The first proposal is to remove the power from the judges to conduct a judicial review of legislation on the basis of certain grounds that  have  been defined under  decades of Israeli law - including the ground of "reasonableness."  Although Israel  does not have a formal written  constitution, Israel's "Basic Law" has developed quasi-constitutional status and has provided the framework for judges to overrule legislation if it is deemed to violate the basic law.  The current governing  coalition argues that this tilts the state's power into the hands of the judges  rather than the  elected representatives.  The Netanyahu coalition would like to remove that power from the courts and, essentially,  allow the government  to pass any  type  of legislation it likes, with a bare majority and  with no judicial oversight.  They point to Canada's "notwithstanding  clause" in support of this  concept and the second  proposal.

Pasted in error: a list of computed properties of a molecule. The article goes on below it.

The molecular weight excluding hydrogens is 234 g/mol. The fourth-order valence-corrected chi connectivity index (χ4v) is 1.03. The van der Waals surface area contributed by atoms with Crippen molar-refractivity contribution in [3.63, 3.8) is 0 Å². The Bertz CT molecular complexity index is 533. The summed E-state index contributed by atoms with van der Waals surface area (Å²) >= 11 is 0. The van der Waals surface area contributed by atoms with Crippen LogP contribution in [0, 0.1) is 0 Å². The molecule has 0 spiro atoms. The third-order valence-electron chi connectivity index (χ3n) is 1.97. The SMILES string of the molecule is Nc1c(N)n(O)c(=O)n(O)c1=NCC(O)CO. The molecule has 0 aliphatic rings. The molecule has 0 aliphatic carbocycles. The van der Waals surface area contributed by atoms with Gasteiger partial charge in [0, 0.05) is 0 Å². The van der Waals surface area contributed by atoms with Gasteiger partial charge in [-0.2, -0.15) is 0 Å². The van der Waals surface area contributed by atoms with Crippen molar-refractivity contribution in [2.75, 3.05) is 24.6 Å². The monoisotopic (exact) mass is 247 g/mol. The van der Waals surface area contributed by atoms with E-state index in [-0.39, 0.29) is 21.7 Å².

The second proposal is to allow the Knesset, with a bare majority of any type, to overrule any decision of the Israeli Supreme Court.  As I mentioned, the proponents of this change cite Canada's "notwithstanding clause" as their source of inspiration for this legislative idea.

The  third proposal is to change the way judges are appointed so that the government in power is able to override other stakeholders and install any judges that it wants to install.  Here, the proponents of this idea rely on the  American experience.   Although the U.S. Senate can reject judicial  appointments, it rarely happens.  Trump is clearly the example of  how, in one term, a President can completely reshape the court politically.  The Netanyahu government is salivating at the prospect of installing a  "yes" court of the type that Trump managed to install in the U.S.

The fourth proposal involves turning the Attorney General position  into purely a political appointment and requiring appointed legal advisors to provide the advice and support that the  government is requesting - rather than  objective and legally supportable advice.

There are reasonable arguments about these proposals - especially when examined  individually.